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More homes needed

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Demand for housing is currently strong despite slower population growth. But what will happen during the next two years? Our two-part feature helps members be prepared for the rocky years ahead.

Tim Reardon

HIA Chief Economist
How is it that demand for housing in Australia has boomed, at the same time that population growth has stalled? Australia’s population growth is around the lowest it has been in over 100 years, with growth of just 0.18 per cent during the 2020-21 financial year.

A reversal of migration is driving this. Normally, the number of people who arrive in Australia and take up residence exceeds the number of people who leave by around 200,000 to 300,000 per year. But over the 2020-21 financial year, the number of people who left exceeded the number of people who arrived by nearly 90,000 people.

Young people dominate migration, both inward and outward. The net outflow of people to other countries meant that the Australian population of people aged 15-64 years fell by around 83,500 during the 2020-21 financial year. 

This loss of people in prime working ages adds to the difficulties businesses are experiencing finding skilled workers. The loss of young people also accelerates population ageing, adding pressure to government budgets over the long term.
In contrast, before COVID-19, the number of people aged 15 to 64 years of age was growing by at least 200,000 people per year. 

Commonwealth Treasury expects future population growth and economic growth to be lower than what Australians are accustomed to. The 2021 Intergenerational Report sets this out. A loss of younger people today means fewer new families and births in the future. The Federal Budget is not expected to return to surplus in any year between now and 2060-61. 

More migration required

This Intergenerational Report analysis – budget deficits for 40 years – assumes that Australia receives a constant 235,000 net international migrants per year from 2024-25 onwards. This assumption aligns with the average net intake of the years 2015-16 to 2018-19. It implies that net immigration falls from 0.9 per cent of the population to a relatively small 0.6 per cent of the population Australia. 
This must identify strategies for improving growth and restoring the budget. For this reason, it’s likely that future governments will accommodate a higher level of skilled migration as part of their strategy to deal with these issues.

Something so strong

Despite these issues, builders are busier than ever before, as demand is strong. Population growth is a key driver of housing demand: more people means more houses are required.

Yet despite the current slow-down in population growth, demand for housing remains very strong. Lower interest rates and government stimulus (Homebuilder and state programs) have certainly helped. But there’s more going on in the market.

Demand for space at home has increased during COVID-19. This is the result of people spending more time at home. We see this in three trends.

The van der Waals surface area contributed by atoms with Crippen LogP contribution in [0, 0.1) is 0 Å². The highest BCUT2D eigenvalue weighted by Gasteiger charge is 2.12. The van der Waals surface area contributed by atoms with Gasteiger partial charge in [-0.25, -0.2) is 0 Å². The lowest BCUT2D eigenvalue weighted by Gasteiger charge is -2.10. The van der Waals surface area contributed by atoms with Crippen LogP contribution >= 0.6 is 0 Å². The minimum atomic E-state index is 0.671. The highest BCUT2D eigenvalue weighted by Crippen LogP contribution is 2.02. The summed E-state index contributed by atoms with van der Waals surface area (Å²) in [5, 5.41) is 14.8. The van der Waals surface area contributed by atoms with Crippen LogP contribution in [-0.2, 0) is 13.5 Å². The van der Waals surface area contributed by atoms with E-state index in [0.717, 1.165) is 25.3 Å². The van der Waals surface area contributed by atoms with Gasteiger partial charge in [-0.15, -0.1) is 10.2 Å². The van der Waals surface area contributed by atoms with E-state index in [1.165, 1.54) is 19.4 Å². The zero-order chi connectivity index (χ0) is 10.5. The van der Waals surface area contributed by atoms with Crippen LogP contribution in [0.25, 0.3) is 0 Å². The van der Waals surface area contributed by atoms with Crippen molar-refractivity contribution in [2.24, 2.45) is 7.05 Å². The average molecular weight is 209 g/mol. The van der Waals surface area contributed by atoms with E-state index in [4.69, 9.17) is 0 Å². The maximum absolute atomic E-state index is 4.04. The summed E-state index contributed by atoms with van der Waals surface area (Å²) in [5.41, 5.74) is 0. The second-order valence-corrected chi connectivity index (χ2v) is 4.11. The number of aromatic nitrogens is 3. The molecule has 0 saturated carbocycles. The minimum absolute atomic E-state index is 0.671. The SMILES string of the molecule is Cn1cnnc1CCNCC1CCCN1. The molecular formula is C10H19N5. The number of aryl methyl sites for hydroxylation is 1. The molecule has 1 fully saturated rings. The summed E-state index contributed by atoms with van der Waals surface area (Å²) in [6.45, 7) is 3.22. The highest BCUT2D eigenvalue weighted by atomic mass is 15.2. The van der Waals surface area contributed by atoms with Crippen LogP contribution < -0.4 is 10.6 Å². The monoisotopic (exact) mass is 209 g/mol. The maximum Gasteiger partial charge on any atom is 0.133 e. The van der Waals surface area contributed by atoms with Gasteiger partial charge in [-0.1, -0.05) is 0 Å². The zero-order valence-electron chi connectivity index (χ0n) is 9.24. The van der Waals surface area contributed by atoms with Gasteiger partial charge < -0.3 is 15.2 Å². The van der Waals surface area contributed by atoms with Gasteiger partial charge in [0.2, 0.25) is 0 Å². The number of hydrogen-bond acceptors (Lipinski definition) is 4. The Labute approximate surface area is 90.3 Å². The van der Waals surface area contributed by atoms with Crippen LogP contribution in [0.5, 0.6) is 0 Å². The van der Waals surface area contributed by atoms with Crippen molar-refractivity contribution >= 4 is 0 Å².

1. Choosing houses

There has been a clear preference shift towards houses under COVID-19. The additional private space afforded by houses is more valuable. The longer commute is less costly. The price of houses has grown more quickly than the price of townhouses and apartments – the extent of this divergence has been unusual.

2. Fewer people per household

In townhouses and apartments, it appears there has been a shift towards fewer people per household. If a house and a backyard is not an option, living with fewer people is the obvious way of getting more space at home! The shift down in household size means demand for housing remains strong, even if population growth is weak. 

This shift down in household size is driven by an increase in activity among first homebuyers and changing preferences among renters. 

Dwelling purchases by first home buyers (measured with the number of loan approvals) increased by 54 per cent in 2020-21. Many first home buyers leave a share house or their family home to form a new household when they buy. This dynamic creates a larger number of households with fewer people in each one. In other words: a fall in household size. 

3. Renters keep it compact

Renters are choosing to live in smaller households under COVID-19. This makes sense: when everybody is required to work at home, housemates become even more annoying! 

In New South Wales, the number of rental bonds lodged with the government grew by around 32,500 over the first year of the pandemic. This increase (around 30,000) is a similar growth to previous years. It implies the formation of new households who rent is similar to previous years. This continued formation of new households has occurred despite a sharp slowdown in population growth in NSW, especially among younger working adults. 

The most likely source of new renter households is larger households devolving into smaller households. This includes the creation of lone person households by people who previously rented with housemates. 

It’s also possible that COVID-19 has seen an increase in people leaving their Australian family household or another household that’s owner-occupied to form a new renter household. This also explains why household formation among renters has held up, despite a decrease in population.

Future trends 

These trends will continue to drive demand for housing through 2022 and at least until migration returns. This will see strong levels of demand for new detached housing for a number of years.